But in September, the 8th Circuit Court in St. Louis took the side of the church-based institutions and said that requiring them to cooperate with the government would “substantially burden” their freedom of religion.

That split all but assured the Supreme Court would step in to resolve the matter.

The justices said Friday that they would hear several appeals in a single, combined case.

The case is the fourth major test of President Obama’s healthcare law to come before the court. Twice, the justices have rejected broad challenges to the law. But in 2014, they said that the Christian family that owns the Hobby Lobby chain of craft stores may refuse to provide contraceptives as part of their insurance coverage.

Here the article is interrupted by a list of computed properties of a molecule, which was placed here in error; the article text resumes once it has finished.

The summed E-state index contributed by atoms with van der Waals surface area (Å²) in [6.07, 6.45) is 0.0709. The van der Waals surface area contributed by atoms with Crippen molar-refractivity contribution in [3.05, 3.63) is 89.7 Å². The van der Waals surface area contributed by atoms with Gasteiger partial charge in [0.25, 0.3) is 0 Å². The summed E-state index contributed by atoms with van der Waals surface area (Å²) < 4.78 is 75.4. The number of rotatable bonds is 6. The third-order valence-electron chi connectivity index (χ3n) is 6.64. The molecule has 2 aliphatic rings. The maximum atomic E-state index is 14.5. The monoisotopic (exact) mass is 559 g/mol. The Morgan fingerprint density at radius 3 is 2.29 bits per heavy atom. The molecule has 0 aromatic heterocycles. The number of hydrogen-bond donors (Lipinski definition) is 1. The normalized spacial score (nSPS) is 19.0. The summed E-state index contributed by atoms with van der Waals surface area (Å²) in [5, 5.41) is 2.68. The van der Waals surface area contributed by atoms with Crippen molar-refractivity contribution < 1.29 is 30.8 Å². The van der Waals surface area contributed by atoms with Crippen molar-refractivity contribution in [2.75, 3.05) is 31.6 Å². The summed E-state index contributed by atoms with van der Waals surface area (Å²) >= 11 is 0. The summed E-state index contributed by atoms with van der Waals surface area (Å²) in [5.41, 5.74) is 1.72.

The ruling turned not on the 1st Amendment but on a federal law known as the Religious Freedom Restoration Act. That law says the government may not “substantially burden a person’s exercise of religion” unless the requirement is the “least restrictive means of furthering a compelling government interest.”

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From the start, the Obama administration said churches, synagogues and other houses of worship were exempt from the healthcare law’s requirement. But the administration refused to extend the full exemption to religiously affiliated schools, hospitals and other groups because those institutions may have hundreds of employees who do not share the religious view of their employers.